Congress to ban sale of SSNs for commercial purposes?

75 pts.
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Auditing
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California Security Breach Information Act
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E-business
Information risk management
ISO 17799
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According to articles in today's Washington Post and Wall Street Journal, Congress is considering legislation to ban the sale of Social Security Numbers for commercial purposes, unless individuals give their permission. The Post article went on to opine that there appears to be a growing bipartisan consensus among key House and Senate members to enact such legislation. Data brokers and their customers oppose any sort of regulation. Those who have seen my earlier posts know that I am in favor of an ownership/permission model, i.e., people own their personal information and their permission must be obtained before it is released for commercial purposes. What do you think should be done? Craig Herberg

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Concur. Absolutely/categorically one’s SSN should be private and secured since it relates to retirement, investments, bank accounts, income taxes, etc. However, it seems reasonable that a second/different/unrelated identity number be established for credit performance tracking, and the myriad of other identification requirements, not to mention anti-terrorist measures.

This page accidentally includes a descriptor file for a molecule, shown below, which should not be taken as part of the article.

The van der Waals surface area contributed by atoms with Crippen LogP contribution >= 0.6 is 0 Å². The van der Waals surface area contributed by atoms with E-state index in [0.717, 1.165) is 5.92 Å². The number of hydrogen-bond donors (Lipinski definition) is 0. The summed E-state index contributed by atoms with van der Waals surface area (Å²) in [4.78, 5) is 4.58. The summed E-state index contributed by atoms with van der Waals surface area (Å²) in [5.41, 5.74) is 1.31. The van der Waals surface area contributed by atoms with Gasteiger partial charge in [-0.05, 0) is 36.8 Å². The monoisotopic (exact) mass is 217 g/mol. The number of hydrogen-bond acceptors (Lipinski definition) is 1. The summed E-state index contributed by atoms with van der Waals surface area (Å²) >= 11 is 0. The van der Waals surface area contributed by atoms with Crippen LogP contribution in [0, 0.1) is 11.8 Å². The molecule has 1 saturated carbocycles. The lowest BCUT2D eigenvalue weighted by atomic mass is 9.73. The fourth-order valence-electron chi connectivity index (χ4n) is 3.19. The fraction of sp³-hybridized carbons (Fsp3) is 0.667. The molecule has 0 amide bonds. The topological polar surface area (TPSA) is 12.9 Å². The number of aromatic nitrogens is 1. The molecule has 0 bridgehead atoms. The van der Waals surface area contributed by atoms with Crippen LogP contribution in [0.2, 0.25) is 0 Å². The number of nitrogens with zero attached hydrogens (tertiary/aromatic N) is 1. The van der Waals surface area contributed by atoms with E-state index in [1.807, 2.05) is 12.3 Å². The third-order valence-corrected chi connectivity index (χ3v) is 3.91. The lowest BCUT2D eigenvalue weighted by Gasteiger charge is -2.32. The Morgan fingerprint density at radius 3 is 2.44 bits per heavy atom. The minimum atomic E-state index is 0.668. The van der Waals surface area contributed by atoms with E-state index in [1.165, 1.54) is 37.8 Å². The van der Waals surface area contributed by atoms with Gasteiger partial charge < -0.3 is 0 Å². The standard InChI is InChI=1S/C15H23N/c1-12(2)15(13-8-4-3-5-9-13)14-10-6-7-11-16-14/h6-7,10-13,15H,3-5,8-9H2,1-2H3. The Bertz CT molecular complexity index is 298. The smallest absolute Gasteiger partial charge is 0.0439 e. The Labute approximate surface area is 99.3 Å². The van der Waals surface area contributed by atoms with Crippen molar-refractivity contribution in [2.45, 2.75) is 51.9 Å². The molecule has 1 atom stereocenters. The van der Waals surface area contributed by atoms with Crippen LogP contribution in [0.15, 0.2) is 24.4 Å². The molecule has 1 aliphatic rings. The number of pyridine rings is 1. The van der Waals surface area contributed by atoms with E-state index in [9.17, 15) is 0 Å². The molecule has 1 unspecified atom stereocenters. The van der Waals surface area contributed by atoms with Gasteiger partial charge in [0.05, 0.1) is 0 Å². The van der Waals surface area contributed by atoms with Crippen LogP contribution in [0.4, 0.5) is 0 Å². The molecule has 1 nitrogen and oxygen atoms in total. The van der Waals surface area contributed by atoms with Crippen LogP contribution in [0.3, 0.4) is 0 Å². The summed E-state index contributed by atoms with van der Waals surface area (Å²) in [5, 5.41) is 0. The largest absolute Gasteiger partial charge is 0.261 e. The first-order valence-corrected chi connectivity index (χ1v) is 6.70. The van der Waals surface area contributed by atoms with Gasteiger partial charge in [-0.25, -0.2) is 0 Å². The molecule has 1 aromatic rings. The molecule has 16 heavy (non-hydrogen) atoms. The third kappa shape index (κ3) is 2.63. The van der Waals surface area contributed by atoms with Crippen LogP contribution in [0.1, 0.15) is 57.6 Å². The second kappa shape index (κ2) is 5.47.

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  • Dvord2569
    There should be no "one identity" for purposes other than SS (and I have reservations about that). Another reply mentioned an alternative for credit history. I think the credit bureaus should be eliminated entirely. Put the ownership of proper background checks on those who are granting the credit. There was a time you would fill out a form with past creditors and the prospective creditor would do the footwork and talk to the previous creditors to determine if someone deserved credit. This is what we should return to. This would make the creditors much more interested in properly checking out a prospective debtor, greatly reduce one's identity to theft (since a database would no longer exist), and more pressure on the debtor to maintain a good credit history so there's fewer bankruptcys.